Burial within the pomerium or sacred boundary of the city was generally prohibited. Although the precise extent of the pomerium at the various stages of its history is uncertain, it is believed to have later been coterminous with the Aurelian Walls, perhaps extending to the area of the Porta Maggiore after its expansion by Claudius.[5][6] Streets of tombs in a prominent position just outside the city gates are known from Pompeii as well as the Via Appia.[7] Eurysaces' tomb, at the junction of the Via Praenestina and Via Labicana just before entering Rome, was in a particularly prominent position, and its trapezoidal form was likely dictated by the space available.[8] Other burial complexes in the vicinity are known, including the columbarium of Statilius Taurus, consul at the time of Augustus, with over seven hundred loculi or burial niches; and the first century BC tomb of the Societas Cantorum Graecorum (Association of Greek Singers).[2] An inscription relating to another baker, Ogulnius, has also been found in local excavations.[9][note 1]

Monument

The tomb, dwarfed by the later Aqua Claudia, rises to a height of some thirty-three feet. Of concrete faced with travertine on a tufa base, it stands as a monument both to Eurysaces and to the profession of baking. Because only a small percent of the Roman population was literate, the inscriptions are below a frieze decorated with scenes from baking, to further emphasize the theme. The incorporation of the cylinders, perhaps imitating kneading-machines or grain-measuring vessels as suggested above furthers the association with bakery. This is very different from the classical Roman styles of tombs, and thus, allows Eurysaces' tomb to stand out. It was later discovered that these unusual holes are the exact size of one unit of grain, so some people believe that Eurysaces was also creating a practical contribution to his society.[10]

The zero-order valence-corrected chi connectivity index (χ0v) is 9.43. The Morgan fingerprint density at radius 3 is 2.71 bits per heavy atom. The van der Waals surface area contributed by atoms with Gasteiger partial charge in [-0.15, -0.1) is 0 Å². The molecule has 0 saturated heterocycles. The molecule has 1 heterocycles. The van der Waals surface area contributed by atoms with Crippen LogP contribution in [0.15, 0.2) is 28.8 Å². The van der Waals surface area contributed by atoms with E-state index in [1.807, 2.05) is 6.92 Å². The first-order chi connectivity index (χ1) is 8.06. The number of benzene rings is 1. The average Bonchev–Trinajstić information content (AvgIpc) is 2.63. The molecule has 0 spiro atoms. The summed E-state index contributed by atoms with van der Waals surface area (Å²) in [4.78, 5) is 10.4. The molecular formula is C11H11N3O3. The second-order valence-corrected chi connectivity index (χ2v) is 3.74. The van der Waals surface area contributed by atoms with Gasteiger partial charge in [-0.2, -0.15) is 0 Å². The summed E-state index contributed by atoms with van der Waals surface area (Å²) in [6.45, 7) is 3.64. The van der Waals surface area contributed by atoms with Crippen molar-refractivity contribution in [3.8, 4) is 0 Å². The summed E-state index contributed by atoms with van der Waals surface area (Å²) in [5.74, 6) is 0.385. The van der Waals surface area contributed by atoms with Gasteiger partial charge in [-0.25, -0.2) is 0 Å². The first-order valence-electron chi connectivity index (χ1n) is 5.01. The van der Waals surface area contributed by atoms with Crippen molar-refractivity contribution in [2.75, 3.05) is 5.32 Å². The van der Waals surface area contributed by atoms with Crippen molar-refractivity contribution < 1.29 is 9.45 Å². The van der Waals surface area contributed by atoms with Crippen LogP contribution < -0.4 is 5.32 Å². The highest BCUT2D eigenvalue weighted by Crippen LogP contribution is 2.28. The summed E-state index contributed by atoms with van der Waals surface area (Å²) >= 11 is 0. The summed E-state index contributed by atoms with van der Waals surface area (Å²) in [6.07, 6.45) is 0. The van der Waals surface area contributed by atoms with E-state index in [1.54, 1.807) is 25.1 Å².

The surviving part of the inscription reads "EST HOC MONIMENTVM MARCEI VERGILEI EVRYSACIS PISTORIS REDEMPTORIS APPARET," or in English, "This is the monument of Marcus Vergilius Eurysaces, baker, contractor, public servant."[1] While the final word in this quote, "Apparet", is often translated as public servant, the actual Latin word for a public servant is Apparitor. Apparet is a verb meaning to appear or make apparent, this translation however does not seem to fit the rest of the inscription. The word Apparet is yet to be translated within the context of this quotation.